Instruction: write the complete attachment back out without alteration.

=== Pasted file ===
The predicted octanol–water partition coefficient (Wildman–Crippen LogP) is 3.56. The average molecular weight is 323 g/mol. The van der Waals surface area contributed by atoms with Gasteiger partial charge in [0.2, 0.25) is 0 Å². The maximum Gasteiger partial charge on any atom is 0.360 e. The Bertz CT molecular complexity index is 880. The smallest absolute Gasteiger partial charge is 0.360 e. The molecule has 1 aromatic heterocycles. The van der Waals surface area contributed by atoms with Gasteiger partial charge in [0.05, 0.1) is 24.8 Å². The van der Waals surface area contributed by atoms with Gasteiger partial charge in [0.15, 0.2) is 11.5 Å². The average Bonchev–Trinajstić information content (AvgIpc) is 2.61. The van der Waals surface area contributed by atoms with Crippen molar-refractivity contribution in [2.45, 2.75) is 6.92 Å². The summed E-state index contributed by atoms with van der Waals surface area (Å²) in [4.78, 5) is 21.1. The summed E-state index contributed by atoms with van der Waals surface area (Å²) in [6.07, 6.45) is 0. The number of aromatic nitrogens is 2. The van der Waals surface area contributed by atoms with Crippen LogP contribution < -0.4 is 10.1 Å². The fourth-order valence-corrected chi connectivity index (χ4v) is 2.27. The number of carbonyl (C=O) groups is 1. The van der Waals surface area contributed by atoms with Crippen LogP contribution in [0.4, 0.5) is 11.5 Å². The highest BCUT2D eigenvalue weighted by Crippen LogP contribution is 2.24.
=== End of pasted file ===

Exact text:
The predicted octanol–water partition coefficient (Wildman–Crippen LogP) is 3.56. The average molecular weight is 323 g/mol. The van der Waals surface area contributed by atoms with Gasteiger partial charge in [0.2, 0.25) is 0 Å². The maximum Gasteiger partial charge on any atom is 0.360 e. The Bertz CT molecular complexity index is 880. The smallest absolute Gasteiger partial charge is 0.360 e. The molecule has 1 aromatic heterocycles. The van der Waals surface area contributed by atoms with Gasteiger partial charge in [0.05, 0.1) is 24.8 Å². The van der Waals surface area contributed by atoms with Gasteiger partial charge in [0.15, 0.2) is 11.5 Å². The average Bonchev–Trinajstić information content (AvgIpc) is 2.61. The van der Waals surface area contributed by atoms with Crippen molar-refractivity contribution in [2.45, 2.75) is 6.92 Å². The summed E-state index contributed by atoms with van der Waals surface area (Å²) in [4.78, 5) is 21.1. The summed E-state index contributed by atoms with van der Waals surface area (Å²) in [6.07, 6.45) is 0. The number of aromatic nitrogens is 2. The van der Waals surface area contributed by atoms with Crippen LogP contribution < -0.4 is 10.1 Å². The fourth-order valence-corrected chi connectivity index (χ4v) is 2.27. The number of carbonyl (C=O) groups is 1. The van der Waals surface area contributed by atoms with Crippen LogP contribution in [0.4, 0.5) is 11.5 Å². The highest BCUT2D eigenvalue weighted by Crippen LogP contribution is 2.24.